Scotland's tour of Netherlands shifts from The Hague to the south Amsterdam precinct of Amstelveen for round two of the World Cricket League Championship. The two sides have been neck and neck all summer, sharing the title at July's World Twenty20 Qualifier before a tense four-day Intercontinental Cup encounter that the hosts won by 44 runs. Now the two sides are set to tussle for sole possession of first place in the ICC's 50-over Associate competition.

"This is obviously a hugely important series," Scotland captain Preston Mommsen told ESPNcricinfo ahead of Monday's first one-dayer. "These wins are crucial taking every point we can in the bigger picture. So we need to be at full strength and at our best to get these points off the Dutch."

After losing ODI status following a disastrous campaign at the 2014 World Cup Qualifier in New Zealand that saw them briefly drop out of Division One, Netherlands bounced back in dramatic fashion at the WCL Division Two in January.

They started the campaign in Namibia with a solid 67-run win over Canada but then dropped their next two matches against Nepal and Namibia. However, Netherlands avenged their 2014 loss to Kenya in New Zealand, beating them by five wickets with more than 19 overs to spare.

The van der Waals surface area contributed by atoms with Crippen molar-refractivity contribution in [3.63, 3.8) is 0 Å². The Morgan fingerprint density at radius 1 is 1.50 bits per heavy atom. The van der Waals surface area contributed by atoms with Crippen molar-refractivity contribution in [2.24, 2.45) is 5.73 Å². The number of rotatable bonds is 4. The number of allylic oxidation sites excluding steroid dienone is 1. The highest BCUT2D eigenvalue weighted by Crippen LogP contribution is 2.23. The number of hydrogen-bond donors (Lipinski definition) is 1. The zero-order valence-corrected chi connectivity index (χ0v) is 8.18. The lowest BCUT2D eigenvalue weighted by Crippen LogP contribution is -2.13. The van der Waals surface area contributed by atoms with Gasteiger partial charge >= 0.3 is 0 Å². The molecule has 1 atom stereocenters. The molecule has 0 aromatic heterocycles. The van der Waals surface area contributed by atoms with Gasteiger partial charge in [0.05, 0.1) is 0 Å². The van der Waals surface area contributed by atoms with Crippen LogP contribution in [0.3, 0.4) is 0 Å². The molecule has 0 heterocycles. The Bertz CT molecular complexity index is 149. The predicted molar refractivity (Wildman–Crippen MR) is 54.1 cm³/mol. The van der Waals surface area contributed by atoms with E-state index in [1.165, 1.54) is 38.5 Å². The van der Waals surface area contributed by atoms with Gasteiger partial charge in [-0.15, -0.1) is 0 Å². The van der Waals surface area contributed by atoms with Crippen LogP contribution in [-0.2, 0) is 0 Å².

They then bowled out Uganda for 79 and chased the target in 6.3 overs to not only win, but surpass Nepal on net run-rate and clinch a spot in the final. The Dutch then got payback on Namibia for the group-stage loss, beating them by eight wickets to secure the Division Two title, thus earning their way back into the WCL Championship for the 2015-17 cycle.

Netherlands carried that momentum into round one where they beat Papua New Guinea by five wickets in a rain-affected match reduced to 24 overs in Rotterdam. Peter Borren then clubbed an unbeaten 105 in an 85-run win two days later at the VRA Ground in Amstelveen.

Even though Netherlands beat Scotland in the recent four-day game as well as in the World T20 Qualifier by 32 runs in Edinburgh, Borren isn't taking the challenge lightly.

"Obviously they're a really very good side and a dangerous one-day cricket team and we know that," Borren said. "They bat all the way down and have got a lot of dangerous players. They've also got a good bowling attack. I think we've got a lot of respect for the Scottish team. We've seen them play some really good aggressive, attacking cricket under Preston since he became skipper and we respect that.

"At the same time, we're also pretty similar actually. We're also going to be playing that brand of cricket. It's going to take one or two guys to step up and play special innings and a lot of discipline in the field for us to win. We're probably going to get a pretty good wicket at VRA and it'll be pretty entertaining cricket. It's two teams that like to play pretty aggressively. I'm sure it'll be a great series."